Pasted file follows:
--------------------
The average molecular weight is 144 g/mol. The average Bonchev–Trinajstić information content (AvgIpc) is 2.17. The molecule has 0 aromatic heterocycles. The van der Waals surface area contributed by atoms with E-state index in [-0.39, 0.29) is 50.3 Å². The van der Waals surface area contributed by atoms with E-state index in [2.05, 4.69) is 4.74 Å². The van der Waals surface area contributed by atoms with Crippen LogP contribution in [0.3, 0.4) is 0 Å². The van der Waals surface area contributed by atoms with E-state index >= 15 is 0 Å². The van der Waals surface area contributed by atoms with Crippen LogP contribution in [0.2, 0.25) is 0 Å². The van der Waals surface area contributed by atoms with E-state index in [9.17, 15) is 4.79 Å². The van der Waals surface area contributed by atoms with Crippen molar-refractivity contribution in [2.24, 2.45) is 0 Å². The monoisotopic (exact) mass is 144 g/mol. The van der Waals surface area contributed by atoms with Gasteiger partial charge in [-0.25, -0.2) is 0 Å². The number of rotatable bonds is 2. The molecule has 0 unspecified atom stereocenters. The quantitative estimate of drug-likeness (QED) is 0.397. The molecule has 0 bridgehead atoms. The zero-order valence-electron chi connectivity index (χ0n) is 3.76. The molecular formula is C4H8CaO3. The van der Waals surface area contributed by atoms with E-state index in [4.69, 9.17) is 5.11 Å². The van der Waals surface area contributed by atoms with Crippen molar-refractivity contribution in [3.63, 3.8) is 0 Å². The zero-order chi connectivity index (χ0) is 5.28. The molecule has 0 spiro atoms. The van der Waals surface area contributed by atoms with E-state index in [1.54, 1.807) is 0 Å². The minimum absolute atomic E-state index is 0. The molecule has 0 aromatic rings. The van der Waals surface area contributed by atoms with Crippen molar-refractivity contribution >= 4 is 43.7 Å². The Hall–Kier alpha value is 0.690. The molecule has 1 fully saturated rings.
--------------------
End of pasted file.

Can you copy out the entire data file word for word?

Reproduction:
The average molecular weight is 144 g/mol. The average Bonchev–Trinajstić information content (AvgIpc) is 2.17. The molecule has 0 aromatic heterocycles. The van der Waals surface area contributed by atoms with E-state index in [-0.39, 0.29) is 50.3 Å². The van der Waals surface area contributed by atoms with E-state index in [2.05, 4.69) is 4.74 Å². The van der Waals surface area contributed by atoms with Crippen LogP contribution in [0.3, 0.4) is 0 Å². The van der Waals surface area contributed by atoms with E-state index >= 15 is 0 Å². The van der Waals surface area contributed by atoms with Crippen LogP contribution in [0.2, 0.25) is 0 Å². The van der Waals surface area contributed by atoms with E-state index in [9.17, 15) is 4.79 Å². The van der Waals surface area contributed by atoms with Crippen molar-refractivity contribution in [2.24, 2.45) is 0 Å². The monoisotopic (exact) mass is 144 g/mol. The van der Waals surface area contributed by atoms with Gasteiger partial charge in [-0.25, -0.2) is 0 Å². The number of rotatable bonds is 2. The molecule has 0 unspecified atom stereocenters. The quantitative estimate of drug-likeness (QED) is 0.397. The molecule has 0 bridgehead atoms. The zero-order valence-electron chi connectivity index (χ0n) is 3.76. The molecular formula is C4H8CaO3. The van der Waals surface area contributed by atoms with E-state index in [4.69, 9.17) is 5.11 Å². The van der Waals surface area contributed by atoms with Crippen molar-refractivity contribution in [3.63, 3.8) is 0 Å². The zero-order chi connectivity index (χ0) is 5.28. The molecule has 0 spiro atoms. The van der Waals surface area contributed by atoms with E-state index in [1.54, 1.807) is 0 Å². The minimum absolute atomic E-state index is 0. The molecule has 0 aromatic rings. The van der Waals surface area contributed by atoms with Crippen molar-refractivity contribution >= 4 is 43.7 Å². The Hall–Kier alpha value is 0.690. The molecule has 1 fully saturated rings.